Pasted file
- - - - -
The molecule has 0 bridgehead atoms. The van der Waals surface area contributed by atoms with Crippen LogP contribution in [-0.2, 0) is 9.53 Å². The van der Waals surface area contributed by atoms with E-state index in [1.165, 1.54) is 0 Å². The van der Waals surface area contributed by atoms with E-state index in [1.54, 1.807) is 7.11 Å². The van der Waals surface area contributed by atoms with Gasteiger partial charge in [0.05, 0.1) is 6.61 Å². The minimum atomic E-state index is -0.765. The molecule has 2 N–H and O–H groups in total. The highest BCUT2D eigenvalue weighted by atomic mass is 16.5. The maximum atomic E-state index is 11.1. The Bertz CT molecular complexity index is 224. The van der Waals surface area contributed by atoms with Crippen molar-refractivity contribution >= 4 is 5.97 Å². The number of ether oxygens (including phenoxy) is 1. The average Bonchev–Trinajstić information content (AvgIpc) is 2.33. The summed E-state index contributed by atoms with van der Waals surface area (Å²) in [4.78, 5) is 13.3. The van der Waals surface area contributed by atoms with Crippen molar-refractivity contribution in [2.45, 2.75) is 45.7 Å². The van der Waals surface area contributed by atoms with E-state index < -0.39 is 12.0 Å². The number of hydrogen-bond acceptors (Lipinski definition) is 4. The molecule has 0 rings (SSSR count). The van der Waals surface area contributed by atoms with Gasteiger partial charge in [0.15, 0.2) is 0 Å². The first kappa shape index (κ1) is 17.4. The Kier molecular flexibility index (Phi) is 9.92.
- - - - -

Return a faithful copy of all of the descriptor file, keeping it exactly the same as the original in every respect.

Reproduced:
The molecule has 0 bridgehead atoms. The van der Waals surface area contributed by atoms with Crippen LogP contribution in [-0.2, 0) is 9.53 Å². The van der Waals surface area contributed by atoms with E-state index in [1.165, 1.54) is 0 Å². The van der Waals surface area contributed by atoms with E-state index in [1.54, 1.807) is 7.11 Å². The van der Waals surface area contributed by atoms with Gasteiger partial charge in [0.05, 0.1) is 6.61 Å². The minimum atomic E-state index is -0.765. The molecule has 2 N–H and O–H groups in total. The highest BCUT2D eigenvalue weighted by atomic mass is 16.5. The maximum atomic E-state index is 11.1. The Bertz CT molecular complexity index is 224. The van der Waals surface area contributed by atoms with Crippen molar-refractivity contribution >= 4 is 5.97 Å². The number of ether oxygens (including phenoxy) is 1. The average Bonchev–Trinajstić information content (AvgIpc) is 2.33. The summed E-state index contributed by atoms with van der Waals surface area (Å²) in [4.78, 5) is 13.3. The van der Waals surface area contributed by atoms with Crippen molar-refractivity contribution in [2.45, 2.75) is 45.7 Å². The van der Waals surface area contributed by atoms with E-state index < -0.39 is 12.0 Å². The number of hydrogen-bond acceptors (Lipinski definition) is 4. The molecule has 0 rings (SSSR count). The van der Waals surface area contributed by atoms with Gasteiger partial charge in [0.15, 0.2) is 0 Å². The first kappa shape index (κ1) is 17.4. The Kier molecular flexibility index (Phi) is 9.92.